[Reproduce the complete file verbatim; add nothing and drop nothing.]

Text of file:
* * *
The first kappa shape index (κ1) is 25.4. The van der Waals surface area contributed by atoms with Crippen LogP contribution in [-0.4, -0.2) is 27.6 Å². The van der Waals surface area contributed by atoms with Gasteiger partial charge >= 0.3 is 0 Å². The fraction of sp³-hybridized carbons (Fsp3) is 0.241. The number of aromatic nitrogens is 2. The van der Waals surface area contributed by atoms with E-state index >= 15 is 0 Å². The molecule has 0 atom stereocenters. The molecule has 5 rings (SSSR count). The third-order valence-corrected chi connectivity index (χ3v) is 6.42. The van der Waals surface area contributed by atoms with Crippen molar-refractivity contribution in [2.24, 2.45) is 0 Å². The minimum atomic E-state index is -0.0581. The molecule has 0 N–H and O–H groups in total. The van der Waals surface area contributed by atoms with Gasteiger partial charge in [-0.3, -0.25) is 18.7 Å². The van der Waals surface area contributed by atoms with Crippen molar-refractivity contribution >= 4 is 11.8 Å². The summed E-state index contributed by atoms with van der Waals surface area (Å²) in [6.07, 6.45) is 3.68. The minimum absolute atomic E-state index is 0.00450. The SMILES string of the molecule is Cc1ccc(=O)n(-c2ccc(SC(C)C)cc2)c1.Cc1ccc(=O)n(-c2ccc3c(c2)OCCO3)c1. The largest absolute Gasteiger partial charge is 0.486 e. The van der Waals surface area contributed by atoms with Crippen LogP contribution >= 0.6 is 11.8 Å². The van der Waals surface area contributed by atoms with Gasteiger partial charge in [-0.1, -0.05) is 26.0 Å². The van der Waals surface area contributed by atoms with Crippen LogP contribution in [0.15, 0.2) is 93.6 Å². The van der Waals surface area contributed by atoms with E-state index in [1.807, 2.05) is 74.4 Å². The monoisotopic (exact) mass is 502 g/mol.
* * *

The first kappa shape index (κ1) is 25.4. The van der Waals surface area contributed by atoms with Crippen LogP contribution in [-0.4, -0.2) is 27.6 Å². The van der Waals surface area contributed by atoms with Gasteiger partial charge >= 0.3 is 0 Å². The fraction of sp³-hybridized carbons (Fsp3) is 0.241. The number of aromatic nitrogens is 2. The van der Waals surface area contributed by atoms with E-state index >= 15 is 0 Å². The molecule has 0 atom stereocenters. The molecule has 5 rings (SSSR count). The third-order valence-corrected chi connectivity index (χ3v) is 6.42. The van der Waals surface area contributed by atoms with Crippen molar-refractivity contribution in [2.24, 2.45) is 0 Å². The minimum atomic E-state index is -0.0581. The molecule has 0 N–H and O–H groups in total. The van der Waals surface area contributed by atoms with Gasteiger partial charge in [-0.3, -0.25) is 18.7 Å². The van der Waals surface area contributed by atoms with Crippen molar-refractivity contribution >= 4 is 11.8 Å². The summed E-state index contributed by atoms with van der Waals surface area (Å²) in [6.07, 6.45) is 3.68. The minimum absolute atomic E-state index is 0.00450. The SMILES string of the molecule is Cc1ccc(=O)n(-c2ccc(SC(C)C)cc2)c1.Cc1ccc(=O)n(-c2ccc3c(c2)OCCO3)c1. The largest absolute Gasteiger partial charge is 0.486 e. The van der Waals surface area contributed by atoms with Crippen LogP contribution >= 0.6 is 11.8 Å². The van der Waals surface area contributed by atoms with Gasteiger partial charge in [-0.1, -0.05) is 26.0 Å². The van der Waals surface area contributed by atoms with Crippen LogP contribution in [0.15, 0.2) is 93.6 Å². The van der Waals surface area contributed by atoms with E-state index in [1.807, 2.05) is 74.4 Å². The monoisotopic (exact) mass is 502 g/mol.